IF YOU FEEL LIKE YOU’VE TRIED EVERY TRICK IN THE BOOK TO KEEP HUNGER IN CHECK, THEN IT’S TIME TO TURN TO AN UNCHARACTERISTIC APPROACH TO HELP GET THE JOB DONE. TRY ADDING ONE OR ALL OF THESE ODD FOODS TO YOUR DAY TO FURTHER REDUCE HUNGER!

It’s no secret that hunger hits hard when you’re dieting. And the longer you diet, and further you reduce your calories, the louder your stomach growls. Maybe if you’ve been around the diet block a few times you’ve learned a few tricks like focusing on fluids, protein, and high-fiber carbs, but sometimes you need a bit more in your defense against hunger. Calm that hungry beast in your belly by making the following foods a regular part of your menu – within your calorie goals, of course!

#1: OLIVE OIL

Olive oil contains an abundance of heart-healthy, omega fats that provide immense health benefits. Aside from its high omega-3 content, olive oil is also rich in another omega fat, known as oleic acid, which is an omega-9 fat (the number represents the location of a double bond). This single nutrient may provide some serious appetite-suppressing benefits.

Olive oil may also help to control your appetite by providing fuel for a molecule known as oleoylethanolamide (OEA), which may serve as a hunger sensor in the brain. Once oleic acid enters the small intestine, it’s converted to OEA, which travels the blood stream and sends an appetite-suppressing message to the brain.1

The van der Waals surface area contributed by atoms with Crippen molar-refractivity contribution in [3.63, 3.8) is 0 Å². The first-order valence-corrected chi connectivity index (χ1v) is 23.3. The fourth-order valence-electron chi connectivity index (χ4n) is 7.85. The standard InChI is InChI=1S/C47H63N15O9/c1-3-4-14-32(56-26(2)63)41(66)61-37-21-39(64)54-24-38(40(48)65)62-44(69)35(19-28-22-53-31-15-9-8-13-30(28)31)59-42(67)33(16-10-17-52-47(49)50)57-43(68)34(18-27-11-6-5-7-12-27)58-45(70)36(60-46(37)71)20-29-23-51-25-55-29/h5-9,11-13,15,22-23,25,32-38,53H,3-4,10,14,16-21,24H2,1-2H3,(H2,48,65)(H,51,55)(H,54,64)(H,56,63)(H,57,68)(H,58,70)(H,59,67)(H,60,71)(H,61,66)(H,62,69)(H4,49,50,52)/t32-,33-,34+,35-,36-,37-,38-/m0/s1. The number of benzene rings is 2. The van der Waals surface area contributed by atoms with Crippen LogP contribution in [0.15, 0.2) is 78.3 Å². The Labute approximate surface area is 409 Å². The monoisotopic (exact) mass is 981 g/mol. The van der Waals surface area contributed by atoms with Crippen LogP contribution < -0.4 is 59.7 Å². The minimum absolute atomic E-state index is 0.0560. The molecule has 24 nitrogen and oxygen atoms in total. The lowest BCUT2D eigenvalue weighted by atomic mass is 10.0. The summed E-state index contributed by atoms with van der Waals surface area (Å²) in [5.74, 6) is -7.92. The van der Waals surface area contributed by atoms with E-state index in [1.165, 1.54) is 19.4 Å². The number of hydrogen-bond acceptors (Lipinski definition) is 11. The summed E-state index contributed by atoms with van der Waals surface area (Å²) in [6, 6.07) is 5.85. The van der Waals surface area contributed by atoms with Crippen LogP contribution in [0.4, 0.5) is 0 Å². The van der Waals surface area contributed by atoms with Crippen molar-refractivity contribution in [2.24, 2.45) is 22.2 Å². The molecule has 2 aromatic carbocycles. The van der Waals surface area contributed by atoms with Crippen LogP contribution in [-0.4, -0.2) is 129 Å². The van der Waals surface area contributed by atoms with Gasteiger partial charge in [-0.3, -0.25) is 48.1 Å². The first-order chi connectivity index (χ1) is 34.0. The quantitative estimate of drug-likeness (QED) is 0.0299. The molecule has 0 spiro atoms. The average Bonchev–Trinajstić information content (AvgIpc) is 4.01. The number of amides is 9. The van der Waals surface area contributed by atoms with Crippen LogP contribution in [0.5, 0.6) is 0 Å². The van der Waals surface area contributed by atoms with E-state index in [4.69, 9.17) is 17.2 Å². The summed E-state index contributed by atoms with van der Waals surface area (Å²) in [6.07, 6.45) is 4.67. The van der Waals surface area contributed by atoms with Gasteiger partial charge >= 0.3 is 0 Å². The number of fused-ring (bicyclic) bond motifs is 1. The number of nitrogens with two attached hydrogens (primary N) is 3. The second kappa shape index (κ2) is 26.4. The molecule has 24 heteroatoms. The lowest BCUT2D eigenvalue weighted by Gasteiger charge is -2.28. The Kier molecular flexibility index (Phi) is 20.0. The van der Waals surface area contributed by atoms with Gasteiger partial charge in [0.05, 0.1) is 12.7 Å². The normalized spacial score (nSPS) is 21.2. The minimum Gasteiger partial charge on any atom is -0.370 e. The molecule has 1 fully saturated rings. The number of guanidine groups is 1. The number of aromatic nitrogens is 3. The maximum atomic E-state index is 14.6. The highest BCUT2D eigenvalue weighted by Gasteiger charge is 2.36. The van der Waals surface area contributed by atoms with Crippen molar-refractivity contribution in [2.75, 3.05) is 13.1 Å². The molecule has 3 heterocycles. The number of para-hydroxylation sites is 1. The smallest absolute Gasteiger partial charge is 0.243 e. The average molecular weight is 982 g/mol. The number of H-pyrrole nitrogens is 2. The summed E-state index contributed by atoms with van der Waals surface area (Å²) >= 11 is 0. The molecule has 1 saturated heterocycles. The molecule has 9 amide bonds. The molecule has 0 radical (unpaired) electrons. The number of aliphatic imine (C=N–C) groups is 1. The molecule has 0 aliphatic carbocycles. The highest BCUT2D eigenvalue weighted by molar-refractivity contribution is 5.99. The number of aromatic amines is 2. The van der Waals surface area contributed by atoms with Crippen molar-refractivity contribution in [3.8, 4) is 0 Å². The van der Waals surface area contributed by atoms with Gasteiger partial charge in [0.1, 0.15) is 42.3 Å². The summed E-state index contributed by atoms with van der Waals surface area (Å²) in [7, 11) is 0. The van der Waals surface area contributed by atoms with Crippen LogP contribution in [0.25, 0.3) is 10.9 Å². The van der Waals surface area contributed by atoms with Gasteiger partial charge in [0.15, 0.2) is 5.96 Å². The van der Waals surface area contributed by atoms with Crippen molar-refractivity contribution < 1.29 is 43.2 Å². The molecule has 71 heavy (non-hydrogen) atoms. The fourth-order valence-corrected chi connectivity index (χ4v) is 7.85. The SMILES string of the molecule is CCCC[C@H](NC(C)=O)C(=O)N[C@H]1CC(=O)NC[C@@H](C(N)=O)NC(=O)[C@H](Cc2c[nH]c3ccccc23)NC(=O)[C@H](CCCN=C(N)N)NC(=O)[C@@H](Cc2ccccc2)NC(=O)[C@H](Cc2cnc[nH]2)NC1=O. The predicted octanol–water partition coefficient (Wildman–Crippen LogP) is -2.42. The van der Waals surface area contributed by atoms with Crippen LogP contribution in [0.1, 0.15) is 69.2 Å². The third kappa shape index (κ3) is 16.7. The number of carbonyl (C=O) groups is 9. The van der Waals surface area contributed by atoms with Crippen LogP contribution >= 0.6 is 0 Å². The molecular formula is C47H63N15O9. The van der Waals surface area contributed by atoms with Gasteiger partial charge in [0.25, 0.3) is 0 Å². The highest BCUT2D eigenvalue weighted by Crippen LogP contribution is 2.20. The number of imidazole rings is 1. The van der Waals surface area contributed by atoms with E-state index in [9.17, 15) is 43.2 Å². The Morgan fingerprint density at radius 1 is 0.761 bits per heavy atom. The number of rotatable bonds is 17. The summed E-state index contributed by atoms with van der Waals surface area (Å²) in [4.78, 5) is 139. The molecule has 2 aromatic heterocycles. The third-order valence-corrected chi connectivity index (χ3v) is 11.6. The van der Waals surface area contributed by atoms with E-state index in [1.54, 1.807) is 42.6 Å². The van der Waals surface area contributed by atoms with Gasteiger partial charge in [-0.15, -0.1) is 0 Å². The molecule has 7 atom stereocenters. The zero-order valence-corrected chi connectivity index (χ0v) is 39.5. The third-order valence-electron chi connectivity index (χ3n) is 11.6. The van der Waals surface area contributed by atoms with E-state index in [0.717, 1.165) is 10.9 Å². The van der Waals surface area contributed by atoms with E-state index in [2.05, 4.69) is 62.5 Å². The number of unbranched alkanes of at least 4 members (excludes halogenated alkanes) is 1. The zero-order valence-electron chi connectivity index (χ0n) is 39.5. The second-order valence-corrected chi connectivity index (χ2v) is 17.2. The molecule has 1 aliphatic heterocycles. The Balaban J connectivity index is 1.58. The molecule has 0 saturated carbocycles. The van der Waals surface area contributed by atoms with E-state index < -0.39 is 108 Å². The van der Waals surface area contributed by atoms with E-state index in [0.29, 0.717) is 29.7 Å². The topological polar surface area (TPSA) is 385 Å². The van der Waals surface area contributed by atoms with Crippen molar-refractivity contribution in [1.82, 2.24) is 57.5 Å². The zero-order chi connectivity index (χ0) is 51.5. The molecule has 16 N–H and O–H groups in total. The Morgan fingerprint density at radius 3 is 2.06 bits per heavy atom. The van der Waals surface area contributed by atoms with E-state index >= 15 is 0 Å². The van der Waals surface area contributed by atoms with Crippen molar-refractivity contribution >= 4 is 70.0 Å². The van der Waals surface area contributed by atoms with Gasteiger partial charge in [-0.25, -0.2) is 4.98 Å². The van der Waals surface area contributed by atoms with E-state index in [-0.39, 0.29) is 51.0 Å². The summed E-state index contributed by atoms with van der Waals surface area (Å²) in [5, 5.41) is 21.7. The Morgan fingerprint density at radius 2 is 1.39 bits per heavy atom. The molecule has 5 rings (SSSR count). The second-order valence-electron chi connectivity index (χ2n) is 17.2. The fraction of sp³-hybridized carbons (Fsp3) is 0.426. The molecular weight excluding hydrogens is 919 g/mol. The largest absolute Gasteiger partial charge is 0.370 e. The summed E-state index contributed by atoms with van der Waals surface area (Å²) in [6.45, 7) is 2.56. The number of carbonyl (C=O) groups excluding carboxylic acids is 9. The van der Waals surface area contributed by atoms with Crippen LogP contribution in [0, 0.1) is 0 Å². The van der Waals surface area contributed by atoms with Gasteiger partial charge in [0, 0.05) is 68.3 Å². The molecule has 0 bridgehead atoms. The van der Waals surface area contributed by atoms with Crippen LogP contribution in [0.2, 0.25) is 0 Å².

OLIVE OIL (RICH IN OLEIC ACID) –> OLEIC ACID (SMALL INTESTINE) –> OEA –> TRAVELS TO BRAIN –> REDUCES HUNGER

Action Step: Consider coating the pan with olive oil before roasting your favorite lean protein or vegetables. You may also incorporate it as a salad dressing or to top off freshly baked bread. However, please note that olive oil itself is a high-calorie food. One tablespoon provides a whopping 120 calories! It’s important that you use olive oil as a source of fat for your day, rather than “in addition to” your usual intake. The former may lead to eating more calories than you need to reach your weight loss goal.

#2: WHEY PROTEIN

Whey protein is a fast-digesting protein that is known for its positive effect on muscle building. But it should also be high on your list of food you regularly incorporate to curtail your afternoon cravings. Whey protein is composed of several bioactive compounds, or small molecules that exert powerful effects in your body. One of these compounds, Glycomacroprotein (GMP), increases the production of the satiety hormone Cholecystokinin (CCK), which is a hormone produced in the small intestine that sends satiety signals to your brain.

A study published in the journal Appetite sought to determine the role of GMP played in appetite regulation.2Researchers provided subjects with a regular whey protein or a GMP-depleted whey protein before they sat down to an all-you-can-eat meal.

Subjects who drank the GMP-depleted whey protein ate significantly more food than the traditional whey protein group, which researchers attributed to the appetite-suppressing impact of GMP, given that was the only difference between groups.